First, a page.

The Cat Died
The possible spread of pandemic bird flu (or H5N1 and its variants) has been discussed in the past. There are many questions, with probably the most important one being whether or not (and possibly when) the H5N1 would make a jump to the broad human population. Now, in the South Korean city of Gimje, about 250 km south of Seoul, there is a reported incident in which a cat has died after being infected with a virulent form of the H5N1 virus.
According to health officials, this is the first mammal in the South Korea to have contracted the H5N1 virus, and the first report of a cat having the disease since one occurred in Thailand in 1996. The reassurances are not so reassuring, however.
”…there was little risk to humans as there has never been a known transmission of the virus from a cat to other mammals. “It is quite rare for a cat to be infected by the avian flu virus,” said Cho Hyun-Ho, a deputy director of the National Veterinary Research and Quarantine Service.
This is by no means intended to sound an alarm. According to some estimates, “only” 240 people have actually died worldwide from the H5N1 virus.
Scientists fear the virus will eventually mutate into a form that is much more easily transmissible between humans, triggering a global pandemic.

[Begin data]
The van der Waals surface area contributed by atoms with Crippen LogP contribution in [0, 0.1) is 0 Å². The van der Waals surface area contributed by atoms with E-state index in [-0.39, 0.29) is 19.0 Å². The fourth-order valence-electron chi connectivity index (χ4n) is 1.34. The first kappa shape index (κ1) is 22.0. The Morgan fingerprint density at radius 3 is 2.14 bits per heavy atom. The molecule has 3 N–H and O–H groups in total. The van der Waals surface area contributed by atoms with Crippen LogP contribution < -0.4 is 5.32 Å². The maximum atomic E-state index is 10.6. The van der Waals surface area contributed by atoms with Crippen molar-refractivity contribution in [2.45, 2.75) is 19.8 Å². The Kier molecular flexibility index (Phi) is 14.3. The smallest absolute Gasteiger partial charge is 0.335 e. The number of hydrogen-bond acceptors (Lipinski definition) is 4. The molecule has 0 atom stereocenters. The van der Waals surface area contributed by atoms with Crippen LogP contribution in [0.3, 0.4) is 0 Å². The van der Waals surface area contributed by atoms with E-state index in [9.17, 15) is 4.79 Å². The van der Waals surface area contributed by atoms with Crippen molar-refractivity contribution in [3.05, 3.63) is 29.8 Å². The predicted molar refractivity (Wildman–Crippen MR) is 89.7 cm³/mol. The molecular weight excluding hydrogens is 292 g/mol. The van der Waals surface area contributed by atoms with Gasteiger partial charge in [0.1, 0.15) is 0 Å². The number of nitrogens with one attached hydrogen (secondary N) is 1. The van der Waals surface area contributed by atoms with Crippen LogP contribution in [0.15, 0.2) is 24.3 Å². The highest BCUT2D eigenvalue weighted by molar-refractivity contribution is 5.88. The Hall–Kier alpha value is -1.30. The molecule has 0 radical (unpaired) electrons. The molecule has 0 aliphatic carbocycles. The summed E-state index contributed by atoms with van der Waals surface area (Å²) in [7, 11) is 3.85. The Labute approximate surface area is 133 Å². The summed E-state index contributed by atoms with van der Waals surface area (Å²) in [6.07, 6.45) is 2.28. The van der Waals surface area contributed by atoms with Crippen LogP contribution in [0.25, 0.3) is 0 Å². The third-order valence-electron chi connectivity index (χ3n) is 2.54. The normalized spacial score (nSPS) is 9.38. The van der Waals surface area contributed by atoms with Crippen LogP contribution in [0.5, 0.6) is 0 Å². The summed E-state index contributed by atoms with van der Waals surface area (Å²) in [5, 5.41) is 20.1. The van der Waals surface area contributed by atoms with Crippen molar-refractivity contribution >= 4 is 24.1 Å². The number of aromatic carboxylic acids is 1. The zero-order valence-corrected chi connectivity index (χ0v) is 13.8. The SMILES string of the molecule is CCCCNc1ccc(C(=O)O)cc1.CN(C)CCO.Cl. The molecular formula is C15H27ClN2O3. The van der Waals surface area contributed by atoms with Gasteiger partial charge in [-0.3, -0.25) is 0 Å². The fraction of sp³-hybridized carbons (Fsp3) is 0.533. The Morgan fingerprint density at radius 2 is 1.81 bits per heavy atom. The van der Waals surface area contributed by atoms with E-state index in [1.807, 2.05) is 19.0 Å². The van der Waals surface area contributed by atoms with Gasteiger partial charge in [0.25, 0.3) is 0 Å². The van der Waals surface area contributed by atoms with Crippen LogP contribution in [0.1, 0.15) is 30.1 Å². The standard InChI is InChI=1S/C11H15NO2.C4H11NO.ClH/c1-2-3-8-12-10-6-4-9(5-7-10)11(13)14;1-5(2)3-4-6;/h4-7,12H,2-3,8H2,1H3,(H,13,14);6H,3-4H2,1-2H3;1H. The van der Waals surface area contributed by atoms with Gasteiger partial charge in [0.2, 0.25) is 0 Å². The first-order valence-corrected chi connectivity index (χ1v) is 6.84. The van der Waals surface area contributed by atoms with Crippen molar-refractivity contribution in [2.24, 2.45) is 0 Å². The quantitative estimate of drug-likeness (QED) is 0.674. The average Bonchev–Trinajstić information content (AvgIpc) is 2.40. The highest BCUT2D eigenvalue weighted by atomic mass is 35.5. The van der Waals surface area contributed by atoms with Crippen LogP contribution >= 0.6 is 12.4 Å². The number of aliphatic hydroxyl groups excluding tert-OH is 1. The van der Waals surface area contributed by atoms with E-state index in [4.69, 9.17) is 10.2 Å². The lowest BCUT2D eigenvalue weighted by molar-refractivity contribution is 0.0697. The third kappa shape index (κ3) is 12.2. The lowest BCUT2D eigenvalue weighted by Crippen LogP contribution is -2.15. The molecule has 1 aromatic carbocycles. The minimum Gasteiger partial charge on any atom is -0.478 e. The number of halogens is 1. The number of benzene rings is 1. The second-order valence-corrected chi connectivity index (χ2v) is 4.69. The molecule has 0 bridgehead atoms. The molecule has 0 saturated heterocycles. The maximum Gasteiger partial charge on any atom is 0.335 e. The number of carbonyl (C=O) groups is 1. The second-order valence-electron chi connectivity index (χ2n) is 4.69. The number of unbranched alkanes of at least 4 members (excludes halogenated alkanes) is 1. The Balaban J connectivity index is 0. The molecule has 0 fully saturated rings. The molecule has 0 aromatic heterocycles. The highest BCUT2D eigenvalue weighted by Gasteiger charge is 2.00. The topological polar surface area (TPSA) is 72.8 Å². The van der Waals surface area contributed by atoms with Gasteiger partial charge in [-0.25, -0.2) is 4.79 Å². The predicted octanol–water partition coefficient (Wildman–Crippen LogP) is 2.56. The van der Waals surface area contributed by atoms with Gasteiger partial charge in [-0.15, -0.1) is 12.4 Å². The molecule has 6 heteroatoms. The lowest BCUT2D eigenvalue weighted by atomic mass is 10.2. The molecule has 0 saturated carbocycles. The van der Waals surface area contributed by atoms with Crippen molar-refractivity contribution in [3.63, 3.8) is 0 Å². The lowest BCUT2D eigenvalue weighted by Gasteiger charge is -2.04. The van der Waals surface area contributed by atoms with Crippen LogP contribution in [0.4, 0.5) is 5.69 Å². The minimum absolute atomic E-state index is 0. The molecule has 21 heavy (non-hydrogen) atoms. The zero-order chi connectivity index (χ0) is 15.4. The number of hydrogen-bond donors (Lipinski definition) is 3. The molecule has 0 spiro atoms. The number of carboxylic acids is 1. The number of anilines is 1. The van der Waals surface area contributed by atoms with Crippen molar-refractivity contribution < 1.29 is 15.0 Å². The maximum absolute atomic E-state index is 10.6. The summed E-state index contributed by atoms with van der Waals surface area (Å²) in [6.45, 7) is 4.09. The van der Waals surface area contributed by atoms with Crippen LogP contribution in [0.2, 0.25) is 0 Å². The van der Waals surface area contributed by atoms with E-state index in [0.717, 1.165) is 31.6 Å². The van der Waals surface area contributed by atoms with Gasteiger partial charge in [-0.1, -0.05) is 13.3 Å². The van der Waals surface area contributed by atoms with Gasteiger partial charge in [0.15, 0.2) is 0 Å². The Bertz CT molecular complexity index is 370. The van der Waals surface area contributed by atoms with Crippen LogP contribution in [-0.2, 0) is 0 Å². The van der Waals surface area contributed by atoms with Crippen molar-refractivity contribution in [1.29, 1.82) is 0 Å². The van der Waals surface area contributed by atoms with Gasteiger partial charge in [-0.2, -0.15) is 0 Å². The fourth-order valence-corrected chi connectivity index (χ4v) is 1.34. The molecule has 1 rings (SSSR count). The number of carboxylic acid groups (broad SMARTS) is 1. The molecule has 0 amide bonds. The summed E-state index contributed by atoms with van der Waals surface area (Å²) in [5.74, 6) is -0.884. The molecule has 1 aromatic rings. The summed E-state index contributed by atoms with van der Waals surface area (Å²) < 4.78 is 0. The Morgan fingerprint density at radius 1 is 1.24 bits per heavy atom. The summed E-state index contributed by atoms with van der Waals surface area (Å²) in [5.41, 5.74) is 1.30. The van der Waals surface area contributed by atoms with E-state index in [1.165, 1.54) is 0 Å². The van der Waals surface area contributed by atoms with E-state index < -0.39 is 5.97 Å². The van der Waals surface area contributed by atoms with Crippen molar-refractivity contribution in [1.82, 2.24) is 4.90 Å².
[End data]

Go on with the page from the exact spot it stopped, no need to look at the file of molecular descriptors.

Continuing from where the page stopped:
Referencing the article, BioResearch: The Risk/Reward Ratio, you can begin to understand the importance of careful diligence in studying diseases in animals and the possible vectoring of an animal-borne disease to the human population. As objectively as possible, it is important that animal diseases that could pass to humans be studied. No one knows just how H5N1 will (or even leaving some doubt, “if”) run to the human population and create the havoc of a pandemic. Staying ahead of the curve is the only logical way.
Here is something to be remembered. During the 2003 outbreak of SARS (Severe Acute Respiratory Syndrome) is China, civet cats, mammals related to the mongoose and a distant relative of feline cats, were suspected as one of the paths of the jump to humans. In Southwestern U.S., however, there is a continuing fear of plague carrying rats (see Yersinia Pestis. There, the feral cat population is credited in some ways with controlling the spread of that disease by killing the rats. Mother Nature does influence an awful lot of what happens. In fact, in some ways, Mother Nature, through natural events like hurricanes or earthquakes, or through the spread of diseases, represents a significant threat to us.